Top 10 mistakes of home sellers
You've advertised your home in the local paper. You've planted
a big "Open House" sign on your front lawn. You've even baked fresh
cookies to pass out to potential buyers. So why aren't people lining up at your
a home is a complex, multi-faceted process. From choosing a trustworthy real estate agent
to pricing your home accurately and presenting it properly, the selling process
can be downright daunting, especially for first-time sellers.
As eager as you may be to close the sale -- perhaps you have a new
mortgage or luxury sports car waiting to be financed -- you must
not rush the process. Take the time to research the real estate
marketplace as well as the credentials of your potential buyers
and never hesitate to bombard your agent with any questions you
You don't want to fall victim to Bankrate's top-10
list of sellers' biggest mistakes:
1. Overpricing your home.
It's important to be realistic about the value
of your home. "Sellers must make their agents present them with objective
criteria for pricing," says Terry Hankner, a Realtor with Comey & Shepherd
Realtors in Cincinnati, Ohio. "Comparative information is most critical in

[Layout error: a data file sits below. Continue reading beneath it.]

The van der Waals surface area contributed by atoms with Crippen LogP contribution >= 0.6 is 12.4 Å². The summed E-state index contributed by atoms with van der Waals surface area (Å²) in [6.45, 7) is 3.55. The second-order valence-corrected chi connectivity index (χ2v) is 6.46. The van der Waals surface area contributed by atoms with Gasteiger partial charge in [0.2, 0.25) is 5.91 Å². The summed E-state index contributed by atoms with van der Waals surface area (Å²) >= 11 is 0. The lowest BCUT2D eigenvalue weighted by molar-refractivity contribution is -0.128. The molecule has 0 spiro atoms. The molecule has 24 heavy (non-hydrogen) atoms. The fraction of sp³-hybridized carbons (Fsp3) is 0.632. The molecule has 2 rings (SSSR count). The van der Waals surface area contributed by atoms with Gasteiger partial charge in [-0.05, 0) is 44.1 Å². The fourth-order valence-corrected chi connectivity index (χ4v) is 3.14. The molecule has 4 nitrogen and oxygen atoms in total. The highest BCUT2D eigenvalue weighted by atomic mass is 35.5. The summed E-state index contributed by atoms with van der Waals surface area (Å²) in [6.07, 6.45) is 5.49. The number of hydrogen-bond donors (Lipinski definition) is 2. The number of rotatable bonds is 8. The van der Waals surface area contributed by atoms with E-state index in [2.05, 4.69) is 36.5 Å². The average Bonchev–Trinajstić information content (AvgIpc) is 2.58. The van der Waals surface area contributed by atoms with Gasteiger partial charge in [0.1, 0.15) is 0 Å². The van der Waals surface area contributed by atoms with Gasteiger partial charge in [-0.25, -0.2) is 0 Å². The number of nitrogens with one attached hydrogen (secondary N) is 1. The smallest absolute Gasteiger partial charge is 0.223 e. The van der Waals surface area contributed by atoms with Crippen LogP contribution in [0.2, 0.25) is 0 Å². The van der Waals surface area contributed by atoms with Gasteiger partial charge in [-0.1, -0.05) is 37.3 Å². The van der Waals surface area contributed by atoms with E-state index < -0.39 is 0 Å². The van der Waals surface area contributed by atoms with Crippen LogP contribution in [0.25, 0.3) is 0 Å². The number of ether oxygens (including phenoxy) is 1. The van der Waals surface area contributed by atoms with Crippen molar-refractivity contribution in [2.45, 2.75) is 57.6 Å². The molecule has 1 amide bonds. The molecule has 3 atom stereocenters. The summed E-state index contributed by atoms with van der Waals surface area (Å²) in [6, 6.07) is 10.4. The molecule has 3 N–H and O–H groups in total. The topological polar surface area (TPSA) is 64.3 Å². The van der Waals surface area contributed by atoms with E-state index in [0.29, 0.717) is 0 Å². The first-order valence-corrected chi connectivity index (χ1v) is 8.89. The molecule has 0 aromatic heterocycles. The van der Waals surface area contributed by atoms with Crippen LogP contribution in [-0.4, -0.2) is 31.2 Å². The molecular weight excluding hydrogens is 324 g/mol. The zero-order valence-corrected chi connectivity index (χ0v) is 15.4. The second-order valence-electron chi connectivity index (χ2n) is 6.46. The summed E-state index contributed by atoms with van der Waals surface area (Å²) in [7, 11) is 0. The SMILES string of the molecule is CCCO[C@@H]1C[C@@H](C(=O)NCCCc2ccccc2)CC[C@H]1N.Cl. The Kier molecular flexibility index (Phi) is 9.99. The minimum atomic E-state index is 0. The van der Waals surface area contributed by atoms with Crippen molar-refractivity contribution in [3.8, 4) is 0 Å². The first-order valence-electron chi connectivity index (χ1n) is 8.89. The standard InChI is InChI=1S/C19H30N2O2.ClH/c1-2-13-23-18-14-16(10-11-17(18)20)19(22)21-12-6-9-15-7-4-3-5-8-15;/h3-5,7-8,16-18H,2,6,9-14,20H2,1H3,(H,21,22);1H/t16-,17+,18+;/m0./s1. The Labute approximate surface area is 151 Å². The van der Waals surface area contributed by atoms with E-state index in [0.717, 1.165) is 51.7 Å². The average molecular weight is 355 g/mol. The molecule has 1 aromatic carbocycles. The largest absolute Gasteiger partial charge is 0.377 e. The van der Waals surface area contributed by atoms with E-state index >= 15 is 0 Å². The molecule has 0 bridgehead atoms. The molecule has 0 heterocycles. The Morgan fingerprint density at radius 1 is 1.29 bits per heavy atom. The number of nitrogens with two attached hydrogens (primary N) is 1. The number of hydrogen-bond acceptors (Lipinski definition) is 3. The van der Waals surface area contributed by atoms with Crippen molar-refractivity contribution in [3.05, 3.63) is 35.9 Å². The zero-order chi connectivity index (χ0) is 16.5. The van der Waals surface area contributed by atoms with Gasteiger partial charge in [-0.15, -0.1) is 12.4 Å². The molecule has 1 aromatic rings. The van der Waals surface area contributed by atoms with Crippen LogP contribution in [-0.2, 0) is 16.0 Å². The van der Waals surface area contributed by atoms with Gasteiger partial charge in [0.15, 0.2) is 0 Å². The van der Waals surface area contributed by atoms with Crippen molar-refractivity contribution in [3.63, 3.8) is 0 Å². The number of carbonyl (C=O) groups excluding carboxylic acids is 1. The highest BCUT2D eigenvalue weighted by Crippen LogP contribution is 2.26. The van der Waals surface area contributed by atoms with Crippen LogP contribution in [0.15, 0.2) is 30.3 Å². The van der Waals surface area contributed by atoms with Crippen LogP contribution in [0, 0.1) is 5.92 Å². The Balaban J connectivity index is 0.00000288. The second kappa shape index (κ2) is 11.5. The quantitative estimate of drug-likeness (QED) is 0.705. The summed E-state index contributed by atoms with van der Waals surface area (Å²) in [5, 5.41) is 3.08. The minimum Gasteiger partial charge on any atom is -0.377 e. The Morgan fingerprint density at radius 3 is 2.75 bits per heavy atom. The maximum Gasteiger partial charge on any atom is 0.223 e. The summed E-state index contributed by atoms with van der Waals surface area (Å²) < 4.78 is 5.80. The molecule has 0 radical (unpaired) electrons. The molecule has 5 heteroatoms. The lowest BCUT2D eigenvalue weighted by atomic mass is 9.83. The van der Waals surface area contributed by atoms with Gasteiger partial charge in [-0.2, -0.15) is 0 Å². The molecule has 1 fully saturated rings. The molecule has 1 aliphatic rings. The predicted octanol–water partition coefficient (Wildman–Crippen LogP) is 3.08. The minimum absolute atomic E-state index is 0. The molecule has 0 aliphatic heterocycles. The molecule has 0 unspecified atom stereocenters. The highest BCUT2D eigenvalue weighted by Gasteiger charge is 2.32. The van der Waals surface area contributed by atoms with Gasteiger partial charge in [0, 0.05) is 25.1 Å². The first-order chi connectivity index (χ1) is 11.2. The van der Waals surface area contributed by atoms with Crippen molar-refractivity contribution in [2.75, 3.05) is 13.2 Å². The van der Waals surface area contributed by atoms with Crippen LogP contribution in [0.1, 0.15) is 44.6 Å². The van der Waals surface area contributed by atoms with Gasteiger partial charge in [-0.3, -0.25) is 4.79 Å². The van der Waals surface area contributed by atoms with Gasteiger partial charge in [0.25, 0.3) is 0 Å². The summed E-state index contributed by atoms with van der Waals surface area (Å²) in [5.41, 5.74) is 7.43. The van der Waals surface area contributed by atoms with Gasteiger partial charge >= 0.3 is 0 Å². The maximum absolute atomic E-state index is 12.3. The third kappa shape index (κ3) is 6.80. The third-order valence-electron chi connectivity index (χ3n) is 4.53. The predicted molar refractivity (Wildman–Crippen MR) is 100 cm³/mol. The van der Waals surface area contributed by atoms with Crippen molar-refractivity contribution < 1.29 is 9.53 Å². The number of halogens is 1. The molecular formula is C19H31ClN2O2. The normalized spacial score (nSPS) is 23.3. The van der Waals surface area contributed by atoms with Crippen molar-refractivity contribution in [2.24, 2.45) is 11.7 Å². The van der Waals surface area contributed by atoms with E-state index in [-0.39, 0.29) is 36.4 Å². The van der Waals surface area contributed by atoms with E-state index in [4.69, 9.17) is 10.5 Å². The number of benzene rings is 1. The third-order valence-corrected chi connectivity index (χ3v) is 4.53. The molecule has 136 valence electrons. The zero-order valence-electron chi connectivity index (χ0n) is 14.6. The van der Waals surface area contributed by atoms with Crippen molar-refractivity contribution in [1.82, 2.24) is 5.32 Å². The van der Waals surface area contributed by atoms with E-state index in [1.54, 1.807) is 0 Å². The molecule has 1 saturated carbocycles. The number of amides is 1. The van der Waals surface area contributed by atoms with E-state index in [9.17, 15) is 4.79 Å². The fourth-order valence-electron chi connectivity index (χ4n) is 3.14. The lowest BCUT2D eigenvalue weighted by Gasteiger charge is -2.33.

getting a house priced properly." While all sellers are tempted to see how
much they can get for their homes, Hankner says once you ask for too much, it's
hard to ask for less later on in the process. "You run the risk of buyers
thinking 'Oh boy, I wonder why they had to reduce this one. There must be something
wrong with it.'" To get a realistic assessment of your home's worth, research
the cost of similar homes in your neighborhood and price it accordingly.
Not displaying curb appeal.
You don't have to invest thousands of dollars into
redecorating your home. But there are some basic
steps you must take to present your house in the
most positive light. "When people drive by
a home they're either turned on or turned off. There's
nothing more important than the exterior of your
home," says Richard F. Gaylord, a broker with
RE/Max Real Estate Specialists in Long Beach, Calif.
"I once showed a home that was magnificent.
But it had an old, ugly front door that hadn't been
painted in years," he says. "People were
only able to focus on that front door."
Don't go overboard with staging your home. "You
don't want your house to be so pristine that it
feels cold or so overdone that it looks like it's
out of a magazine," says Allyson Bernard, 2005
regional vice president for the National Association
of Realtors. "You want it to feel warm and
welcoming." Do, however, spruce up the yard,
plant some flowers, de-clutter the home's interior,
rid the home of unpleasant smells, and apply fresh
coats of paint to all walls and doors.
the buyer's offer.
Carefully reviewing and understanding the offer or
purchase contract is imperative. Here are a few things to look for: How much deposit
the buyer has agreed to put down -- is it a significant deposit? Has the buyer
asked for some credits to cover loan costs? Is the offer contingent upon the owner
selling his or her current home? If so, how is the selling process going? "In
most cases that contingency stays into effect until their deal closes so you better
find out if their home is priced properly," Gaylord says. "These kinds
of things are worth investigating."